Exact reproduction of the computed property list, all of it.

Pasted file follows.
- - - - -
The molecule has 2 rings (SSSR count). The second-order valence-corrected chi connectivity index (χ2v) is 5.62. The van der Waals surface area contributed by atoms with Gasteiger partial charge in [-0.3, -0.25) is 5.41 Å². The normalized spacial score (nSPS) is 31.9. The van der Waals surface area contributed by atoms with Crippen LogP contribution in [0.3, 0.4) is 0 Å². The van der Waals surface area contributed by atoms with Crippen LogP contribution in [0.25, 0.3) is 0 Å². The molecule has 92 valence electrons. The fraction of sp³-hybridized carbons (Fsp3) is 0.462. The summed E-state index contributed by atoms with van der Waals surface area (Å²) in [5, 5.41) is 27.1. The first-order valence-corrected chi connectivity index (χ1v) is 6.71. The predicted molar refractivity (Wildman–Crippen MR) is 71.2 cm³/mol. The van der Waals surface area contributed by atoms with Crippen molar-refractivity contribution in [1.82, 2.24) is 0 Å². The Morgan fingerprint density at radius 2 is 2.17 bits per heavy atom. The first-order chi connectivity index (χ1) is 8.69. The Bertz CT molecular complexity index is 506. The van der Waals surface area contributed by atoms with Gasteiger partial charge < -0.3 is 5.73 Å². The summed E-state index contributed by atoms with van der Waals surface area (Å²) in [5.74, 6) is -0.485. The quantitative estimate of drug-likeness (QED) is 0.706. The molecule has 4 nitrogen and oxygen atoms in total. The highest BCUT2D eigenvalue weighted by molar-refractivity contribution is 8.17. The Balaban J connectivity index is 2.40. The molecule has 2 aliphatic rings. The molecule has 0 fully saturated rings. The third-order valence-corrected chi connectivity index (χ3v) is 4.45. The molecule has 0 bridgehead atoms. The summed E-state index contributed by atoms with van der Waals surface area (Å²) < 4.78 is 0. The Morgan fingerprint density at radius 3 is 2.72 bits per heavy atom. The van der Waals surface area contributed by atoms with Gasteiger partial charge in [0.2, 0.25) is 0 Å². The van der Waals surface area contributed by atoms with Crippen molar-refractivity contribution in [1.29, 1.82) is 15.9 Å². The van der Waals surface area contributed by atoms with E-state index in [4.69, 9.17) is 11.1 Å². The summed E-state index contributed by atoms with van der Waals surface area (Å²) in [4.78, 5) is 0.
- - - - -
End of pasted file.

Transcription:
The molecule has 2 rings (SSSR count). The second-order valence-corrected chi connectivity index (χ2v) is 5.62. The van der Waals surface area contributed by atoms with Gasteiger partial charge in [-0.3, -0.25) is 5.41 Å². The normalized spacial score (nSPS) is 31.9. The van der Waals surface area contributed by atoms with Crippen LogP contribution in [0.3, 0.4) is 0 Å². The van der Waals surface area contributed by atoms with Crippen LogP contribution in [0.25, 0.3) is 0 Å². The molecule has 92 valence electrons. The fraction of sp³-hybridized carbons (Fsp3) is 0.462. The summed E-state index contributed by atoms with van der Waals surface area (Å²) in [5, 5.41) is 27.1. The first-order valence-corrected chi connectivity index (χ1v) is 6.71. The predicted molar refractivity (Wildman–Crippen MR) is 71.2 cm³/mol. The van der Waals surface area contributed by atoms with Crippen molar-refractivity contribution in [1.82, 2.24) is 0 Å². The Morgan fingerprint density at radius 2 is 2.17 bits per heavy atom. The first-order chi connectivity index (χ1) is 8.69. The Bertz CT molecular complexity index is 506. The van der Waals surface area contributed by atoms with Gasteiger partial charge < -0.3 is 5.73 Å². The summed E-state index contributed by atoms with van der Waals surface area (Å²) in [5.74, 6) is -0.485. The quantitative estimate of drug-likeness (QED) is 0.706. The molecule has 4 nitrogen and oxygen atoms in total. The highest BCUT2D eigenvalue weighted by molar-refractivity contribution is 8.17. The Balaban J connectivity index is 2.40. The molecule has 2 aliphatic rings. The molecule has 0 fully saturated rings. The third-order valence-corrected chi connectivity index (χ3v) is 4.45. The molecule has 0 bridgehead atoms. The summed E-state index contributed by atoms with van der Waals surface area (Å²) < 4.78 is 0. The Morgan fingerprint density at radius 3 is 2.72 bits per heavy atom. The van der Waals surface area contributed by atoms with Gasteiger partial charge in [0.2, 0.25) is 0 Å². The van der Waals surface area contributed by atoms with Crippen molar-refractivity contribution in [1.29, 1.82) is 15.9 Å². The van der Waals surface area contributed by atoms with E-state index in [4.69, 9.17) is 11.1 Å². The summed E-state index contributed by atoms with van der Waals surface area (Å²) in [4.78, 5) is 0.